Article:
Shrinking economy bad news for both Liberals and Conservatives: Nanos

As affordability becomes a key topic during the federal election campaign for all major parties, the news that the Canadian economy contracted in the second quarter is bad for both the Liberals and the Conservatives, according to pollster Nik Nanos.

On Tuesday, Statistics Canada reported that the economy contracted at an annualized rate of 1.1 per cent between April and June – the first quarterly contraction since the first COVID-19 wave lockdowns in 2020. To make matters worse, the agency also estimated another drop in real gross domestic product in July.

“The news yesterday that the economy had shrank would not be good for any incumbent government,” Nanos said on Wednesday’s edition of CTV's Trend Line podcast. “The last thing that you want is for the numbers to come out and to suggest that the economy is shrinking.”

Nanos said the Liberals called the election when they did because they were hoping to capitalize on good will from the Canadian public for their handling of the pandemic and the supply of COVID-19 vaccines they procured while getting ahead of future concerns about the economy related to the pandemic.

“This GDP number is bad for the Liberals,” he said. “It undermines one of the key pillars that they were hoping would be in place.”

This latest news also won’t help to restore Canadians’ faith in the economy, according to Nanos, who said the population is already feeling “grumpy” about it. He said the latest weekly Bloomberg-Nanos tracking on consumer confidence shows that.

According to the data, 37 per cent of Canadians believe the economy will get stronger (down seven percentage points from four weeks earlier), while 30 per cent believe the economy will get weaker, and about 20 per cent believe there will be no change.

“The trend in terms of consumer confidence has been dropping over the last couple of weeks and couple that with a drop or shrinking of the economy and the GDP, it is basically a one-two punch in terms of creating negativity, anxiety and concern among Canadians when it comes to the economy,” Nanos said.

And while the shrinking economy spells trouble for the Liberals, Nanos said the Conservatives won’t fare much better thanks to their dependence on economic growth in their platform. According to the plan, the Conservatives would be able to balance the budget without any cuts within 10 years.

However, the plan hinges on the assumption that there will be an annual GDP growth of roughly three per cent, which some economists believe is unrealistic, Nanos said.

“These GDP numbers don’t help [Conservative Leader] Erin O’Toole because if the economy is shrinking, and your fiscal plan is based on the economy growing, it’s hard to reconcile those two things, at least for average voters,” Nanos said.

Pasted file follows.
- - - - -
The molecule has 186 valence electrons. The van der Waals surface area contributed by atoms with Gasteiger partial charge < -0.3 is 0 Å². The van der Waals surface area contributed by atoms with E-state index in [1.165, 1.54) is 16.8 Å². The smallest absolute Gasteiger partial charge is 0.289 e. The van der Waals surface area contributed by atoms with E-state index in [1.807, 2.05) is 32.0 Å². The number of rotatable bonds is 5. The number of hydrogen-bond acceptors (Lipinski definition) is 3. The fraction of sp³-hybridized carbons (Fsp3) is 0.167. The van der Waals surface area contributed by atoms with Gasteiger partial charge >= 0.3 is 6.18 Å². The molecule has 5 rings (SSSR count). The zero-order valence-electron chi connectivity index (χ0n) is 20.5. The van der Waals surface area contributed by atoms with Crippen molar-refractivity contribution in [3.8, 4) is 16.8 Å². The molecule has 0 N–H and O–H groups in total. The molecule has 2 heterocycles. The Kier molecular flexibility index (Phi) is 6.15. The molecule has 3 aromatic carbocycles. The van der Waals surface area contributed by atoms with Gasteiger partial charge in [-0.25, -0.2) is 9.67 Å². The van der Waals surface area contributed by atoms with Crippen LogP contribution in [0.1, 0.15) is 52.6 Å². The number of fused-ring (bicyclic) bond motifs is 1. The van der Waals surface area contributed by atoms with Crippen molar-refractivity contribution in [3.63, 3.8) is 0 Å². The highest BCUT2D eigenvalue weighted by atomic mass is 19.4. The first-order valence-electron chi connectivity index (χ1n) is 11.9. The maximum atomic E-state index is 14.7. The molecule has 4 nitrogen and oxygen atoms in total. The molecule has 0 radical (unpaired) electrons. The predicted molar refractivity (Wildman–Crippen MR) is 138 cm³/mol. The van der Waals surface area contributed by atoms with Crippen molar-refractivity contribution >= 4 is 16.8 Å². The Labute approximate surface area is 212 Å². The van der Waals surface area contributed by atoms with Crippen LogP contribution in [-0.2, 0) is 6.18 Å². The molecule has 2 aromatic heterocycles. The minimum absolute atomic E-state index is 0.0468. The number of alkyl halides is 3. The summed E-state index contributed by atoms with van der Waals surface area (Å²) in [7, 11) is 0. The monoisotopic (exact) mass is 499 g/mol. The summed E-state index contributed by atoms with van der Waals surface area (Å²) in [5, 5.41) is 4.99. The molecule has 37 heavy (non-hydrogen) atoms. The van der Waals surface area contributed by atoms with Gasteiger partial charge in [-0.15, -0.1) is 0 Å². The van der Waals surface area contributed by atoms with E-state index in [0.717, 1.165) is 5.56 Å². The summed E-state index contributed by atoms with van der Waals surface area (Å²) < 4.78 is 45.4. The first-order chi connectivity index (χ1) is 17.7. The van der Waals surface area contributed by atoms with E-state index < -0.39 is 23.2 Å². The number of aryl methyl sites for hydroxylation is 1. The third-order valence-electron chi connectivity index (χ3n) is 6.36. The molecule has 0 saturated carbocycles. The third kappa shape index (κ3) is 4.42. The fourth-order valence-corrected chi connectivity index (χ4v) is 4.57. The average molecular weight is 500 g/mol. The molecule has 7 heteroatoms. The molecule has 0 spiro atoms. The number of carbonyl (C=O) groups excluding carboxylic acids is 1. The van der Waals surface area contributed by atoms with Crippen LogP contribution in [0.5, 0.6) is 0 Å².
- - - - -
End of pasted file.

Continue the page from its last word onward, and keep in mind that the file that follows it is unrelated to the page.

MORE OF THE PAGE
O’Toole will need to defend his platform in order to maintain the “mini advantage” he has over Liberal Leader Justin Trudeau in Nanos Research’s latest nightly tracking conducted for CTV News and the Globe and Mail, which was released on Wednesday morning.

According to the data, the Conservatives are leading with 33.7 per cent support, followed by the Liberals with 31 per cent, and the NDP with 20.3 per cent. The other parties trail significantly behind with the Bloc Quebecois at 6.8 per cent, the People’s Party of Canada at 4.1 per cent, and the Greens at 3.5 per cent.

In terms of who Canadians prefer for their next prime minister, Trudeau has a slight lead with 29.2 per cent support, followed by O’Toole with 28.4 per cent, and NDP Leader Jagmeet Singh at 19.2 per cent. PPC Leader Maxime Bernier has 4.9 per cent support, just ahead of BQ Leader Yves-Francois Blanchet, and Green Leader Annamie Paul.


The economy, and more specifically housing affordability, is also a main topic of concern for Canadians living in the vote-rich Greater Toronto Area, Nanos said.

According to polling data commissioned by CTV News and CP24 that was released on Tuesday, housing is the number one priority for voters living in Toronto and the surrounding area and one that all parties will have to address if they want to win votes there.  

“More than four out of every 10 residents in the GTA unprompted, which means when they could say whatever they wanted, identify housing as their as their top concern,” Nanos said.

“What was it that one American strategist said, ‘It's the economy, stupid’?” Nanos said. “That's probably what GTA residents want to say to any politician from any stripe, ‘It's housing, stupid.’”

And although Toronto and the GTA are traditionally a Liberal stronghold, Nanos said it was interesting that when residents were asked who best understands the issues in their area, it was a three-way tie between Trudeau, O’Toole, and Singh.

“That means that there's also opportunity not just for Erin O'Toole, but for Jagmeet Singh. He's got a good brand. His brand is exceptionally strong among under 35s in the in the GTA and if he can get young people to get out and vote, it can be a bit of a game changer for him,” he said.


A national random telephone survey (land- and cellular-line sample using live agents) of 1,200 Canadians is conducted by Nanos Research throughout the campaign over a three-day period. Each evening a new group of 400 eligible voters are interviewed. The daily tracking figures are based on a three-day rolling sample comprising 1,200 interviews. To update the tracking a new day of interviewing Is added and the oldest day dropped. The margin of error for a survey of 1,200 respondents is ± 2.8 percentage points, 19 times out of 20.

The respondent sample is stratified geographically and by gender. The data may be weighted by age according to data from the 2016 Canadian Census administered by Statistics Canada. Percentages reported may not add up to 100 due to rounding.